Background Peanut is a major allergenic product. Manufacturing processes used in food industries to improve the physicochemical properties of food-based peanut (stabilization, texturization), could cause a modification of the digestibility of peanut proteins and, consequently, their allergenicity.
Objective This study aimed at examining the influence of polysaccharides, i.e., gum arabic, low methylated pectin (LMP) and xylan, on the in vitro hydrolysis of peanut protein isolate (PPI) and the in vitro allergenicity of the digestion products.
Methods PPI was hydrolysed during a two-step in vitro hydrolysis by pepsin, followed by a trypsin/chymotrypsin (T/C) mixture performed in dialysis bags with molecular weight cut-offs (MWCO) of 1000 or 8000 Da. SDS-PAGE electrophoresis and immunoblotting were assessed on the peptic and T/C digestion products in (retentates) and out of the dialysis bags (dialysates).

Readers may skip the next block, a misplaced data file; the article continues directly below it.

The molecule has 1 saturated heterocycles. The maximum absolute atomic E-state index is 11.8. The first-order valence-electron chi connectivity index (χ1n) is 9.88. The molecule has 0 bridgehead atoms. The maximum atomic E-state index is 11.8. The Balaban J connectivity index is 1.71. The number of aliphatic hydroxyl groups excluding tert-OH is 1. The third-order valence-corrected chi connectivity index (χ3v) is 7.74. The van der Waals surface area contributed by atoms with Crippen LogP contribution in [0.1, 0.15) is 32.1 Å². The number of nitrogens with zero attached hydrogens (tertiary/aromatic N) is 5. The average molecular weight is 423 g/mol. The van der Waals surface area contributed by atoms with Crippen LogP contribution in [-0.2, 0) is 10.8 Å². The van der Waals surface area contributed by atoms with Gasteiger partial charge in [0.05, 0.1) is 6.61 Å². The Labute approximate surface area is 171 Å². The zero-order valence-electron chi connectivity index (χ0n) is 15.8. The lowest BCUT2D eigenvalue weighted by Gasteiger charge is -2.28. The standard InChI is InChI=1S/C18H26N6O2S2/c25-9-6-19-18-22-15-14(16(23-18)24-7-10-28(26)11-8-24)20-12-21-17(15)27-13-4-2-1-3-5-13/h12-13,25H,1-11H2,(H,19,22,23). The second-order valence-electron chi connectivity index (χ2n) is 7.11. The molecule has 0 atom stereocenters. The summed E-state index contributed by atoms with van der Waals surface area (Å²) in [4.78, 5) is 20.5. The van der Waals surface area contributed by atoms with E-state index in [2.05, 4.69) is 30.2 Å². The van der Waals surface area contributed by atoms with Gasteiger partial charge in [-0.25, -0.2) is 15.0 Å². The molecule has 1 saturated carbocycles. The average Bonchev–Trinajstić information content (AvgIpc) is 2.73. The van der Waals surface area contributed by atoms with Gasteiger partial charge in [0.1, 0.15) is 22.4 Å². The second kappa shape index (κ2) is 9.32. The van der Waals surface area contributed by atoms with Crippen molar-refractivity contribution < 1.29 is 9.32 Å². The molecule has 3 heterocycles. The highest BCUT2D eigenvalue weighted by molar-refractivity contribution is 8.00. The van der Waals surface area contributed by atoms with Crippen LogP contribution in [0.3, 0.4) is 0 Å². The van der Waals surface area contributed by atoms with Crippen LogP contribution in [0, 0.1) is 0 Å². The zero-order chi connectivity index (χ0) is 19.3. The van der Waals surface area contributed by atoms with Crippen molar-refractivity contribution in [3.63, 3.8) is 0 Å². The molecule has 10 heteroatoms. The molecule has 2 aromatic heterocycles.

Results Hydrolysis by all of the digestive enzymes showed retention of some proteins in the dialysis bags in the presence of gum arabic and xylan. The retentates were recognized by IgG and IgE, particularly peptides <20 kDa. The IgE binding with peptides of retentate containing xylan from the dialysis bag with an MWCO of 1000 Da was reduced. The immunoreactivity of hydrolysis products in dialysates was considerably reduced by polysaccharides, regardless of the dialysis bag.
Conclusion Reduction of PPI hydrolysis was probably due to non-specific interactions between polysaccharides and peptides. In retentates, IgE-binding epitopes were reduced by digestion and the presence of xylan. In dialysates, they were reduced by all of the polysaccharides. This work highlights the possibility of modulating this food allergy through optimized formulation.